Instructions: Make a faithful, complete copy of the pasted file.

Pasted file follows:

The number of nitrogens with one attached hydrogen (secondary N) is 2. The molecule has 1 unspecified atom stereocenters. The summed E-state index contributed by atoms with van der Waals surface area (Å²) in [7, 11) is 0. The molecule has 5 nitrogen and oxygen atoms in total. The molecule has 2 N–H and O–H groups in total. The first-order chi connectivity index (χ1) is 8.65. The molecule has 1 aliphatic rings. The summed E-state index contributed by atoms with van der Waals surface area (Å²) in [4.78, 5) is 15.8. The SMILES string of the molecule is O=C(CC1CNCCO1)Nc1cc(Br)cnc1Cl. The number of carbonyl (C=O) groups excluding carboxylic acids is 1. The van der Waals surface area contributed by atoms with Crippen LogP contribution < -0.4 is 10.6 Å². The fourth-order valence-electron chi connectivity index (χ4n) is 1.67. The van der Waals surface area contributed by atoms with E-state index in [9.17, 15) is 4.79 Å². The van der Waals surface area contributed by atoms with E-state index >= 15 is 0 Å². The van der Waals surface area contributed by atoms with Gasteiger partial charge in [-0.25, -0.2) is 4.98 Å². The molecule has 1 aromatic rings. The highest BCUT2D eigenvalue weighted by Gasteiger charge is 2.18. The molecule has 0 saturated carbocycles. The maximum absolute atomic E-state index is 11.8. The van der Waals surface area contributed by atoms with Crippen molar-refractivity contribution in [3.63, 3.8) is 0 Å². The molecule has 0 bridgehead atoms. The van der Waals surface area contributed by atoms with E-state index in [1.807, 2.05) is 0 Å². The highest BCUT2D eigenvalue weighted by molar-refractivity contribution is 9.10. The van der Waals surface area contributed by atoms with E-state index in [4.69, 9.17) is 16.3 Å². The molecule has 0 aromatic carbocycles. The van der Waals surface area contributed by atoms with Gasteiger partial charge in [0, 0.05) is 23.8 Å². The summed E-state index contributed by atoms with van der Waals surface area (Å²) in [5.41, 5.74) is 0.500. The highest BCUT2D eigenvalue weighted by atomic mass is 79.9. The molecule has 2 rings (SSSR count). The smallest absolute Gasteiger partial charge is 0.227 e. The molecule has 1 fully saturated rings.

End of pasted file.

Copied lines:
The number of nitrogens with one attached hydrogen (secondary N) is 2. The molecule has 1 unspecified atom stereocenters. The summed E-state index contributed by atoms with van der Waals surface area (Å²) in [7, 11) is 0. The molecule has 5 nitrogen and oxygen atoms in total. The molecule has 2 N–H and O–H groups in total. The first-order chi connectivity index (χ1) is 8.65. The molecule has 1 aliphatic rings. The summed E-state index contributed by atoms with van der Waals surface area (Å²) in [4.78, 5) is 15.8. The SMILES string of the molecule is O=C(CC1CNCCO1)Nc1cc(Br)cnc1Cl. The number of carbonyl (C=O) groups excluding carboxylic acids is 1. The van der Waals surface area contributed by atoms with Crippen LogP contribution < -0.4 is 10.6 Å². The fourth-order valence-electron chi connectivity index (χ4n) is 1.67. The van der Waals surface area contributed by atoms with E-state index in [9.17, 15) is 4.79 Å². The van der Waals surface area contributed by atoms with E-state index >= 15 is 0 Å². The van der Waals surface area contributed by atoms with Gasteiger partial charge in [-0.25, -0.2) is 4.98 Å². The molecule has 1 aromatic rings. The highest BCUT2D eigenvalue weighted by Gasteiger charge is 2.18. The molecule has 0 saturated carbocycles. The maximum absolute atomic E-state index is 11.8. The van der Waals surface area contributed by atoms with Crippen molar-refractivity contribution in [3.63, 3.8) is 0 Å². The molecule has 0 bridgehead atoms. The van der Waals surface area contributed by atoms with E-state index in [1.807, 2.05) is 0 Å². The highest BCUT2D eigenvalue weighted by molar-refractivity contribution is 9.10. The van der Waals surface area contributed by atoms with E-state index in [4.69, 9.17) is 16.3 Å². The molecule has 0 aromatic carbocycles. The van der Waals surface area contributed by atoms with Gasteiger partial charge in [0, 0.05) is 23.8 Å². The summed E-state index contributed by atoms with van der Waals surface area (Å²) in [5.41, 5.74) is 0.500. The highest BCUT2D eigenvalue weighted by atomic mass is 79.9. The molecule has 2 rings (SSSR count). The smallest absolute Gasteiger partial charge is 0.227 e. The molecule has 1 fully saturated rings.